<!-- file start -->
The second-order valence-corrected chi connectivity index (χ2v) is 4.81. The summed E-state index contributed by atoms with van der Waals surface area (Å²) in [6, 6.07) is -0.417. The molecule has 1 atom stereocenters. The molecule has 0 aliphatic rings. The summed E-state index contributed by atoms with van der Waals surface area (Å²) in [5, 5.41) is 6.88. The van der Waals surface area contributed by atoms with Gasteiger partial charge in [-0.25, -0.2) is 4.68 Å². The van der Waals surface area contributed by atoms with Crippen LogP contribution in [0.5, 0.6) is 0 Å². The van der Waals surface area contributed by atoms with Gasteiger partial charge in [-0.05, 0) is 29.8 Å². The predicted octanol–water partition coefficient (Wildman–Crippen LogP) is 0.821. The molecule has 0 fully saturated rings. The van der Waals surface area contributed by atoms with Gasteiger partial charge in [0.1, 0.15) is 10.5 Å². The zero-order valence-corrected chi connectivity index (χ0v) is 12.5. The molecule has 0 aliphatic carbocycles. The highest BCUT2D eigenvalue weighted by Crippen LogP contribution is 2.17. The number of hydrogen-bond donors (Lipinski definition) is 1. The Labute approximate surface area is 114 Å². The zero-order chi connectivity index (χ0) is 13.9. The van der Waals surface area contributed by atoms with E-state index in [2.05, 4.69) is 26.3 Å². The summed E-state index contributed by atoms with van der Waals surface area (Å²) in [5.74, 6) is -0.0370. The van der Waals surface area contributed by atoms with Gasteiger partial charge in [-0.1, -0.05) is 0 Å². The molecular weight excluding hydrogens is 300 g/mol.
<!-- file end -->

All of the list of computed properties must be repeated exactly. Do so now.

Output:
The second-order valence-corrected chi connectivity index (χ2v) is 4.81. The summed E-state index contributed by atoms with van der Waals surface area (Å²) in [6, 6.07) is -0.417. The molecule has 1 atom stereocenters. The molecule has 0 aliphatic rings. The summed E-state index contributed by atoms with van der Waals surface area (Å²) in [5, 5.41) is 6.88. The van der Waals surface area contributed by atoms with Gasteiger partial charge in [-0.25, -0.2) is 4.68 Å². The van der Waals surface area contributed by atoms with Crippen LogP contribution in [0.5, 0.6) is 0 Å². The van der Waals surface area contributed by atoms with Gasteiger partial charge in [-0.05, 0) is 29.8 Å². The predicted octanol–water partition coefficient (Wildman–Crippen LogP) is 0.821. The molecule has 0 fully saturated rings. The van der Waals surface area contributed by atoms with Gasteiger partial charge in [0.1, 0.15) is 10.5 Å². The zero-order valence-corrected chi connectivity index (χ0v) is 12.5. The molecule has 0 aliphatic carbocycles. The highest BCUT2D eigenvalue weighted by Crippen LogP contribution is 2.17. The number of hydrogen-bond donors (Lipinski definition) is 1. The Labute approximate surface area is 114 Å². The zero-order chi connectivity index (χ0) is 13.9. The van der Waals surface area contributed by atoms with E-state index in [2.05, 4.69) is 26.3 Å². The summed E-state index contributed by atoms with van der Waals surface area (Å²) in [5.74, 6) is -0.0370. The van der Waals surface area contributed by atoms with Gasteiger partial charge in [-0.1, -0.05) is 0 Å². The molecular weight excluding hydrogens is 300 g/mol.